Further, Let’s Vote now proposes an “infill” solution to our housing needs: lock in the city’s current boundaries and build more density on empty parcels. Here’s the truth: the high land costs of those properties make significant housing development challenging and affordable housing virtually impossible. Also, Steamboat residents have shown little interest in accepting more density or traffic in their neighborhoods.

Moreover, what “guarantees” are there that infill developments will pay anything for school impacts or fixing U.S. Highway 40 congestion, for which Steamboat 700 is contributing tens of millions of dollars?

With Steamboat 700, the city has land and a perpetual revenue stream to control its destiny on affordable housing.

Being proactive

We know the economy and real estate market have changed. But voters should keep in mind that there have been three recessions in the past 20 years, two of them since the initiation of the West of Steamboat Springs Area Plan in 1995.

The last time the economy bounced back, there was no plan for work force housing, contributing to what the Steamboat Pilot & Today called an “insane run-up in home values.”

Looking forward, today’s third-graders will be 40 years old when Steamboat 700 could be nearing completion. For many, those are our kids and grandkids — and we want them to have the opportunity to live here, if they choose.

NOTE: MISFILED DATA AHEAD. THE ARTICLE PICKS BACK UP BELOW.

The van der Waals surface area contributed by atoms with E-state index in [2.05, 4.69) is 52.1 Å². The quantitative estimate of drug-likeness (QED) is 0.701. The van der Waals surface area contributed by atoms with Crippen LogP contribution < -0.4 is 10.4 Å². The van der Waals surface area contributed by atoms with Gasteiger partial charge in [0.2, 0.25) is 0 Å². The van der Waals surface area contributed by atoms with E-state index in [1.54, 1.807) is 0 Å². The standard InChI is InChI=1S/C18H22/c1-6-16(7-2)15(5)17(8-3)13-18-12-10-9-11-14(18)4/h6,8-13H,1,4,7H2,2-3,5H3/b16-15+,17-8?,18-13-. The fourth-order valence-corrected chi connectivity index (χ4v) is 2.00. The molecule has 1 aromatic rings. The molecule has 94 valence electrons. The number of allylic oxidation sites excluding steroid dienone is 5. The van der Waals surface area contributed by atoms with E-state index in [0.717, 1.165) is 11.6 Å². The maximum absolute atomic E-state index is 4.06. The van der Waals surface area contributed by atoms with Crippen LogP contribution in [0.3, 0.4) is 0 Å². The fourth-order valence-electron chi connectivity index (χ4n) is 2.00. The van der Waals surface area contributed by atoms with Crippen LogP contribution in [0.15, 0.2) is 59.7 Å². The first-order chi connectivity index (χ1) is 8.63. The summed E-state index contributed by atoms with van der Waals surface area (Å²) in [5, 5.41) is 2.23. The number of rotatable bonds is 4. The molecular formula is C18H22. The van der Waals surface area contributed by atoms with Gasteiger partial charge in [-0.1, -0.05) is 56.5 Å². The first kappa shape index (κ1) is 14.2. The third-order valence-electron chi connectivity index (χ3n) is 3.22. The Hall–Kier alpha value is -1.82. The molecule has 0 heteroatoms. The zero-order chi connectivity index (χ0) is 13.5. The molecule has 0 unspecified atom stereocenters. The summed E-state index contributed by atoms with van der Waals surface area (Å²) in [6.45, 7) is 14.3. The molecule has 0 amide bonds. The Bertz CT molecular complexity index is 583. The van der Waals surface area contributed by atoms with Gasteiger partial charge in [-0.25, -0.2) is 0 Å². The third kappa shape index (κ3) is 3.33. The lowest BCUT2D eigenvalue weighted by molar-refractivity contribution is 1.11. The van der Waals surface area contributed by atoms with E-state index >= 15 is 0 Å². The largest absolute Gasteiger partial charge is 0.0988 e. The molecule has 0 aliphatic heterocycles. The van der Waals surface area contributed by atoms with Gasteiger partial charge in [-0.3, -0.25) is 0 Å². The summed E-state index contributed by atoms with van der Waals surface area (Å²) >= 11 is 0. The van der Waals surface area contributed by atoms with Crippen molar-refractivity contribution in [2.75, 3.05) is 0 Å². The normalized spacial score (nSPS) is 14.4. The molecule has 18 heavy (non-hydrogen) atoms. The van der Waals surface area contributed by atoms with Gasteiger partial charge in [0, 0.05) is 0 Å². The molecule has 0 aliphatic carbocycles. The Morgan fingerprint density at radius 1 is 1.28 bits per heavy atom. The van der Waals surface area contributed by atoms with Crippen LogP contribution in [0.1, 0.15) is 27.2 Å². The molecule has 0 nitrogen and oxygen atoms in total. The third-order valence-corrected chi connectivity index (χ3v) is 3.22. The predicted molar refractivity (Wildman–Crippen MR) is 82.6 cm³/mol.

The other path is the slow evolution into an elite, “economically gated” community. Instead, let’s choose Steamboat 700 — a phased, long-term housing plan that’s good for Steamboat. Vote yes on Referendum A.


Cedar Beauregard 7 years, 2 months ago

"the high land costs of those properties make significant housing development challenging and affordable housing virtually impossible."

I would counter by saying the high cost of additional infrastructure needed for sprawling development makes affordable housing virtually impossible. One aspect of this that I have yet to see the paper cover is the additional cost to future residents out at SB 700. I just heard recently that each lot will be indebted $80,000.00 to be collected with mills (property tax). SB 700 likes to take credit for fronting these expenditures but they will be shouldered by us the future residents of SB 700.

My question.. What do the developers contribute vs. the future residents of SB 700? When comparing infill costs to sprawling costs these #'s need to be clarified. If these improvements are being paid for by future resedents how can we define it as a public benefit?


jk 7 years, 2 months ago

Whoever wrote this did a wonderful job of sugar coating this bitter pill.


lowclasslocal 7 years, 2 months ago